Poets, Politics, (and Economics)
There was the Joe Biden's inauguration as the new USA president this week. Amanda Gorman won her spotlight with her poem: The hill we climb. I listened to it thousand times. Yes! Poetry is what the world needs right now.
"When day comes, we step out of the shade, aflame and unafraid.
The new dawn blooms as we free it.
For there is always light,
if only we’re brave enough to see it.
If only we’re brave enough to be it"
Amanda Gorman reminds me the power of poetry. Joe Biden was the fourth presidents who had poets in inaugural ceremony after John F. Kennedy (1961), Bill Clinton (1993, 1997) and Barack Obama (2009, 2013). After listening to them all, "On the Pulse of Morning" is my favorite.
In Vietnam, poetry was also used to unite the nation. Vietnamese people learnt by heart Lý Thường Kiệt's Nam quốc sơn hà (Mountains and Rivers of the Southern Country) as the symbol of indepence from the North:
Nam quốc sơn hà nam đế cư
Tiệt nhiên định phận tại thiên thư Như hà nghịch lỗ lai xâm phạm Nhữ đẳng hành khan thủ bại hư
"Translated: The mountains and rivers that carved the southern empire, dwelled by the Southern Emperor.
Its sovereignty is of nature's will and is allotted in script from the heaven. What gives these invaders the right to trespass it, They shall, in doing that, see themselves be defeated and shamed"
In this digital age, one could question the need of poetry. To me, there is no computer program can beat a rightful poem in rhetoric. Amanda Gorman has done a fantastic job confirming the role of poetry in chaotic times.
Maybe a poem won't literally pass legislation or deflect a bullet from exploding in my Black body, but a poem is what makes our hearts move. It does make people think, reflect, and it can even lead to empathy. We need that. That quality of light where hopes and dreams can live is what this country needs, and you can count on the artists to keep fueling all of our movements for liberation (Ashley M. Jones)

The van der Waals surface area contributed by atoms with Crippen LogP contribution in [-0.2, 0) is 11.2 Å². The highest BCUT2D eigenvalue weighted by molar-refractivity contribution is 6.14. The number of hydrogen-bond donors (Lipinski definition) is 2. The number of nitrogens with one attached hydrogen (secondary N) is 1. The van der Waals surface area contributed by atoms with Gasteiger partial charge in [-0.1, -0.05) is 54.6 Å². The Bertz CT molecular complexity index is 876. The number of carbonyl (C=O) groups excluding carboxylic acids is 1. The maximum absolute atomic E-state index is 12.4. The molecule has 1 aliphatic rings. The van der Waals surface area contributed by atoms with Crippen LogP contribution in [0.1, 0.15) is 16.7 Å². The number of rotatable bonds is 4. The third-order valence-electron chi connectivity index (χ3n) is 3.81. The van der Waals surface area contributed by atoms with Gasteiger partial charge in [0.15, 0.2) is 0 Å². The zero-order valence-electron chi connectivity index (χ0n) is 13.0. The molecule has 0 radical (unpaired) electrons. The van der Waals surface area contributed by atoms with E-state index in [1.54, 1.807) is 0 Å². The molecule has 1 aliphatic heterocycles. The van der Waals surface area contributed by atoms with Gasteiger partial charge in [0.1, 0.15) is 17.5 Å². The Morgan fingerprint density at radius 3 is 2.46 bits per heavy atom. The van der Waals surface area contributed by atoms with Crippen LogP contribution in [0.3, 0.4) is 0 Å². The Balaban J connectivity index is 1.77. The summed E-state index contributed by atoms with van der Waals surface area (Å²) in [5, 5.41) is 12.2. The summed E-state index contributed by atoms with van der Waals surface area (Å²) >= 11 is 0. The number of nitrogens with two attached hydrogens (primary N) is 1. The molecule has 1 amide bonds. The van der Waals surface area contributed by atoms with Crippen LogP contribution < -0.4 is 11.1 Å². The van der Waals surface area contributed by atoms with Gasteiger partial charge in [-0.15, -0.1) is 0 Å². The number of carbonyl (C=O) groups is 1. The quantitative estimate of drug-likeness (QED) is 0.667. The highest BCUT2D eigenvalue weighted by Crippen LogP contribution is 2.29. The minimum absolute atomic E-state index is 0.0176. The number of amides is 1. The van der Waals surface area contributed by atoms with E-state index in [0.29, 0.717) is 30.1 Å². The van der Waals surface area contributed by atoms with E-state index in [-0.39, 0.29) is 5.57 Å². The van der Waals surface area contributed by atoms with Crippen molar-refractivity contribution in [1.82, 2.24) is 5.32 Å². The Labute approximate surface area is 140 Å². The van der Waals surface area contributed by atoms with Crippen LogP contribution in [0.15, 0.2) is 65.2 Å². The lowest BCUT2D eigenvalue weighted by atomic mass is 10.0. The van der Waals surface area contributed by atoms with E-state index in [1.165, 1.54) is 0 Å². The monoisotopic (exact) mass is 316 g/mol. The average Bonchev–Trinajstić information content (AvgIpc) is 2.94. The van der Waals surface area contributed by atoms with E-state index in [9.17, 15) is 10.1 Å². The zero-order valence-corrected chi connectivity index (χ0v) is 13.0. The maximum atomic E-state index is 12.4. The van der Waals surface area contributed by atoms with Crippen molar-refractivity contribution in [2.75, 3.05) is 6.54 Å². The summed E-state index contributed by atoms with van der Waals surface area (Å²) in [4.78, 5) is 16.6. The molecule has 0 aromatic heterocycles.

As an aspiring teacher, I also curious with the use of poetry in (economics) teaching. Poetry is known as a mnemonic device in Math lessons. I still remember the poem on trapezoid at high-school:
Muốn tính diện tích hình thang
Đáy lớn, đáy nhỏ ta mang cộng vào
Rồi đem nhân với đường cao
Chia đôi kết quả thế nào cũng ra
(Translated: If you want to calculate the area of a trapezoid
We bring larger base plus smaller base
Then multiply it by the heigh
Divide by two we've got the results)
Mary Davis in Tufts University had an experiment that assigned graduate students to write proses for economics class. Here is one poem on diminishing rate of return by Betsy Byrum
On weekend mornings and without delay
I make some coffee to jump-start my day
The first cup’s delicious – fragrant and hot
It helps wake me up and def hits the spot
I have a second, it quenches my thirst
But’s not as satisfying as the first I drink a third cuz it’s there in the pot It’s good but makes my stomach hurt a lot
The quantitative impact of poetry on student scores is not available yet. Students, however, reports spending longer for economics assignment. Long-term retention and overall student experience are the two positive outcomes of this experiment. To first year students in Vietnam university, I don't think poetry is a suitable learning/teaching tool yet. This approach may work well in liberal arts system. We shall wait and see whether Fulbright University adopts creative poetry in economics. Till now, let us appreciate the beauty and power of words and poetry with Maya Angelou
The Week (2021), From Kennedy to Biden: The tradition of the inaugural poet, https://www.theweek.in/leisure/society/2021/01/20/from-kennedy-to-biden-the-tradition-of-the-inaugural-poet.html
Jones, A. (2021), Amanda Gorman reminded America what poetry can do, https://edition.cnn.com/2021/01/22/opinions/amanda-gorman-affirmed-poetry-and-me-ashley-m-jones/index.html
Davis, M. (2019), The Poetry of Economics, https://sites.tufts.edu/marydavis/files/2017/01/Poetry_Final_Draft_8_12.pdf
Davis, M. (2019), Poetry and economics: Creativity, engagement and learning in the economics classroom, International Review of Economics Education.
Davis, M. (2015), Bringing imagination back to the classroom: A model for creative arts in economics, International Review of Economics Education.